In looking back on the last ten years, it seems there’s a trend of piling on Big New Things all at once: a few years ago it was write a book / get married. Then it was buy a house / have a baby. This time around it’s get a new job / have a baby. No easy transitions here, apparently. If you hadn’t yet gleaned, we’re expecting another baby in late January! I’ve been excited to share the news with you guys — and a little nervous, too. You never know when it’s the right time to share private news publicly, and those of you who have suffered pregnancy losses know that decision can feel particularly challenging. But the weeks are whizzing by here (not nearly as much time to nap and journal and idly bake things as I had in my first pregnancy; I miss those naps and Netflix binges!); we’re feeling positive and trying to wrap our minds around what life will be like with two small people.
Sam and I tried to get pregnant with this bambino for about eight months, a time that was punctuated by a miscarriage. During that time, I tried everything: giving up alcohol and caffeine, taking herbs and supplements to help with fertility, meditation, acupuncture, tracking my cycle like crazy. I felt the clock ticking … loudly. After eight months we decided to see a fertility specialist as it seemed we needed some support. I’d heard this would be a long road, too, but we were excited about doing something positive to move forward — even if it meant many more months of trying. While I had lots of friends who have gone down this road and were really supportive, my mom and sisters all insisted I just needed to chill out and stop thinking about it so much and everything would turn out just fine (ohhhh, the positivity!).
For those of you who may be wired like me (type-A planner prone to anxiety), this is not what an almost 40 year old woman wants to hear. I kept talking to them about the science behind fertility and the intense timing and how it really wasn’t a matter of just … chilling out. That month, I didn’t track my cycle and we looked forward to our next steps. And then, a few weeks later, I didn’t get my period. It turns out maaaaayyybe there was something small (even though I have trouble admitting it even now!) to the ‘taking a deep breath and step back’ approach.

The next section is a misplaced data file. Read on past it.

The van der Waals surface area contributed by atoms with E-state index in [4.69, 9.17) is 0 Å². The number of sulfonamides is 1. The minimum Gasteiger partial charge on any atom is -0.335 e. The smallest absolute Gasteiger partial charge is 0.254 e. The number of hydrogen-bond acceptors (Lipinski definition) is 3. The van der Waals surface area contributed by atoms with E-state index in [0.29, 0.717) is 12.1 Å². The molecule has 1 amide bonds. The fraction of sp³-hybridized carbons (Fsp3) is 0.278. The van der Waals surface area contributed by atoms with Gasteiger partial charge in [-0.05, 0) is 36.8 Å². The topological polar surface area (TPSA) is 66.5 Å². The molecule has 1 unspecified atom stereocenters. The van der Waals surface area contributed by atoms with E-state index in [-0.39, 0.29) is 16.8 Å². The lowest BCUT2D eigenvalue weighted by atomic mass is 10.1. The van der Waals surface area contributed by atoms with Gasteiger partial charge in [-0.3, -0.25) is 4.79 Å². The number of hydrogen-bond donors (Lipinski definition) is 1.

I have friends who are trying to get pregnant or have suffered recent miscarriages. I have friends trying to figure out if they even want to get pregnant, and others who are unable to and have been trying for years. I know some of you here are in one of those boats as you’ve messaged me about it in the past. So I’m always a little hesitant to say much or offer advice as the journey really is so personal and unique and is so often not without its challenges. As Sam so wisely said years ago, “they wouldn’t call it trying to get pregnant if everyone just … got pregnant right away.”
We hired a doula a few weeks ago. She came over to the house in the early evening while Oliver was in the guestroom bed watching Bob the Builder, and we were all trying to stay cool in the living room with Le Croix and cracked windows. I asked her the questions I’d jotted down and then I hesitated telling her I had one more question but it was a bit morbid. I asked what happens to the doula fee if the pregnancy doesn’t result in a baby. She looked me straight in the eyes and said, “Oh, girl, we’re meeting this baby.” So there you have it. Full speed ahead.
I wanted to share a recipe with you today, but in truth, my entire first trimester was spent largely eating quesadillas, bagels and GASP McDonald’s french fries (you guys, I hadn’t been in a good twenty years and they’re kind of delicious). I’m thankful to be back in the swing of my much more typical eating routine, and thought I’d share these easy vegan tacos that I developed for Simply Recipes recently.
They’re made with jackfruit, a large fruit that’s thought to be indigenous to India, but today grows in many tropical regions such as Southeast Asia and Brazil. You can buy jackfruit canned in popular grocers like Trader Joe’s and it’s a beloved ingredient in the plant-based community because it shreds much like meat (hello, tacos and sliders) — which you can see in the photos above. If you’re curious about jackfruit itself, I wrote a general piece about it you may be into.
GET THE RECIPE: BBQ Pulled Jackfruit Tacos (Note: to keep the tacos vegan, use a vegan sour cream).
Healthy Comfort Food
People describe raising young kids as a particular season in life. I hadn't heard this until we had a baby, but it brought me a lot of comfort when I'd start to let my mind wander, late at night between feedings, to fears that we'd never travel internationally again or have a sit-down meal in our dining room. Would I ever eat a cardamom bun in Sweden? Soak in Iceland? I loved the heck out of our tiny Oliver, but man what had we done?! Friends would swoop in and reassure us that this was just a season, a blip in the big picture of it all. They promised we'd likely not even remember walking around the house in circles singing made-up songs while eating freezer burritos at odd hours of the day (or night). And it's true.